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Laudatory news articles by politicians be treated as paid news: Election Commission tells Supreme Court

Challenging the Delhi High Court verdict quashing the EC's decision to disqualify Madhya Pradesh Minister Narottam Mishra for three years on charges of paid news, the poll panel claimed that the high court erred in restricting its role in taking action to curb the menace of paid news.  

PTI Reported by: PTI
New Delhi Published on: September 23, 2018 21:25 IST
Supreme Court

Supreme Court

Laudatory news articles by which a political leader appeals for votes in his favour by boasting his record and achievements should be treated as paid news, the Election Commission (EC) has told the Supreme Court.

Challenging the Delhi High Court verdict quashing the EC's decision to disqualify Madhya Pradesh Minister Narottam Mishra for three years on charges of paid news, the poll panel claimed that the high court erred in restricting its role in taking action to curb the menace of paid news.

"Where there appears in daily newspapers having wide circulation, statements issued by and in the name of a candidate which are not only laudatory of his record and achievements, but also are direct appeal to voters by the candidate himself, would it be erroneous for the Election Commission to treat such statements as: not news, but paid-news?" EC said in the appeal and asked the apex court to examine the issue as such questions arise frequently during elections.

It said when a candidate is accountable for maintaining his poll expenses within the prescribed limit, the onus of establishing that beneficial services being rendered to him during the campaign period are not at his behest would rest on him.

He must have proof that he distanced himself from such charitable services or news at the relevant time and not post facto, the EC said in its appeal challenging the high court's May 18 judgement.

"If such motivated propaganda is allowed in the garb of free speech, during the election period - candidates with a strong network of connections and undefined relationships would exploit their sphere of influence in society and would have the unequal advantage of encashing such silent services," the poll panel said.

"If 'paid news' can only be determined on the basis of irrefutable documentary evidence, the subterfuge would gain uncontrollable currency and would be a major setback to the effort to curb the practice of monetising the influence that candidates could wield due to their status and network in society, thus deriving an unfair advantage over other candidates," it said.

As an interim order, the EC has sought staying the operation of the high court's May 18 order by which it had allowed the plea of Mishra, the state Minister of Public Relations, Water Resources and Parliamentary Affairs, challenging the poll panel's June 23, 2017 decision disqualifying him.

The commission said the conduct of eager supporters whose extensive coverage, as in this case, being dubbed as freedom of expression cannot be termed as news because 'News' is expected to be "unbiased" and characterised by "dispassionateness of coverage and proportionate space to other contenders".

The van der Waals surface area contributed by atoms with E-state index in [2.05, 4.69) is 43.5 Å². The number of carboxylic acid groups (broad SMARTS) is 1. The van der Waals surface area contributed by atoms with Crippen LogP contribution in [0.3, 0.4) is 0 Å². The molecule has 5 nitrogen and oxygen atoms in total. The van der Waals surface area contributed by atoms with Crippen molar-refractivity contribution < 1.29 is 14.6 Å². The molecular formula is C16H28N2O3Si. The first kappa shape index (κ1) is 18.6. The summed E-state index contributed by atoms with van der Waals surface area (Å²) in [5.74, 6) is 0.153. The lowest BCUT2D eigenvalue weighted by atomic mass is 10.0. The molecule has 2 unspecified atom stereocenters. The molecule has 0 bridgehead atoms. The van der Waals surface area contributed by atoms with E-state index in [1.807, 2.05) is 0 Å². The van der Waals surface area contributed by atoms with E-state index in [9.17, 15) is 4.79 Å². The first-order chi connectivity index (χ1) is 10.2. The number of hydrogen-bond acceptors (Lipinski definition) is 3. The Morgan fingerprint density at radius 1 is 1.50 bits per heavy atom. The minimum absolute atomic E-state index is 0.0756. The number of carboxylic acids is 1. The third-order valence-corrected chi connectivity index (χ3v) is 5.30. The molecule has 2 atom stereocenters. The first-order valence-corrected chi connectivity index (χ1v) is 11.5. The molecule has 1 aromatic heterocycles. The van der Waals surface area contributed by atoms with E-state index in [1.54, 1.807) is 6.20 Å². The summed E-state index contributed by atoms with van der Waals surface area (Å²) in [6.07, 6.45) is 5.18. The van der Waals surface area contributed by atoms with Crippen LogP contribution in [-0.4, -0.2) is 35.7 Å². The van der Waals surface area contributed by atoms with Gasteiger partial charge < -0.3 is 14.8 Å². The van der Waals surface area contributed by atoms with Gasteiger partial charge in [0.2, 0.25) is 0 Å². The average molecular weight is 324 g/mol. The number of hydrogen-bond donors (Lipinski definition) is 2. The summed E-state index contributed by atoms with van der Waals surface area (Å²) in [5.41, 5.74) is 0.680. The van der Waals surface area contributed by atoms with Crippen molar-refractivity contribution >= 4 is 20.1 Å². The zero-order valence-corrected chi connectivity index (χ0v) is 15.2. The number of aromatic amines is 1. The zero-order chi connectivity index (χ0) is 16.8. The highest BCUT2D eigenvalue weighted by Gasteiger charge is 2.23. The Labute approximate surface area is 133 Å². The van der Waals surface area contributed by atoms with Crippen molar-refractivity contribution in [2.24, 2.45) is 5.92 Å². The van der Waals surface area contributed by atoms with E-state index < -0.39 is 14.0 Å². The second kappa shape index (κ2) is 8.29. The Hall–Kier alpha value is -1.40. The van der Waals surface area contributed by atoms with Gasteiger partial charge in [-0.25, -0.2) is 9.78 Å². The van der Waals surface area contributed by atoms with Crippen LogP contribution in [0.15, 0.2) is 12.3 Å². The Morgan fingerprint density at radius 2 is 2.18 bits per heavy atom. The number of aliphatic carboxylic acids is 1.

"It is thus inescapable that such 'unholy alliance' can be uncovered only by a thorough inquiry and restricting the scope of the EC in such matters by not allowing it to go into the 'contents' of such paid news would be like allowing it to take a pound of flesh without an ounce of blood and will prove to be a severe body blow in the efforts to check this growing menace that will further lead to corruption and inequality in election campaigning," the EC said in the appeal seeking to set aside the high court's order.

The panel said it took the decision to disqualify Mishra after its paid news committee concluded that 42 news items/ articles were "biased, one-sided and aimed at furthering the prospects" of Mishra.

While some of the reported items were direct appeals, others read like advertisement in favour of the candidate and the committee had come to the conclusion that the articles/items published in various newspapers appeared to be surrogate advertisements and fit the existing definition of paid news as given by the Press Council of India.

The EC had also held Mishra guilty of filing wrong accounts of election expenses relating to the articles and advertorials in the media during the 2008 assembly polls in the state.

The poll panel's order had come on a complaint by Congress leader Rajendra Bharti, who had contested against Mishra in the elections in which the BJP leader had won.

Mishra, who won from Datia Assembly constituency, had moved the Supreme Court on July 12 last year against the EC's decision, claiming there was delay in the proceedings and there was no evidence which showed he had authorised the paid news articles.

The apex court had transferred the matter to the Delhi High Court to be decided expeditiously before the July 17, 2017 presidential poll.

A single judge of the High Court had on July 14 last upheld the EC's decision. 

The BJP leader had contended before the high court that the EC's order disqualifying him pertained to an election in 2008 and his subsequent tenure from 2013 would remain unaffected.

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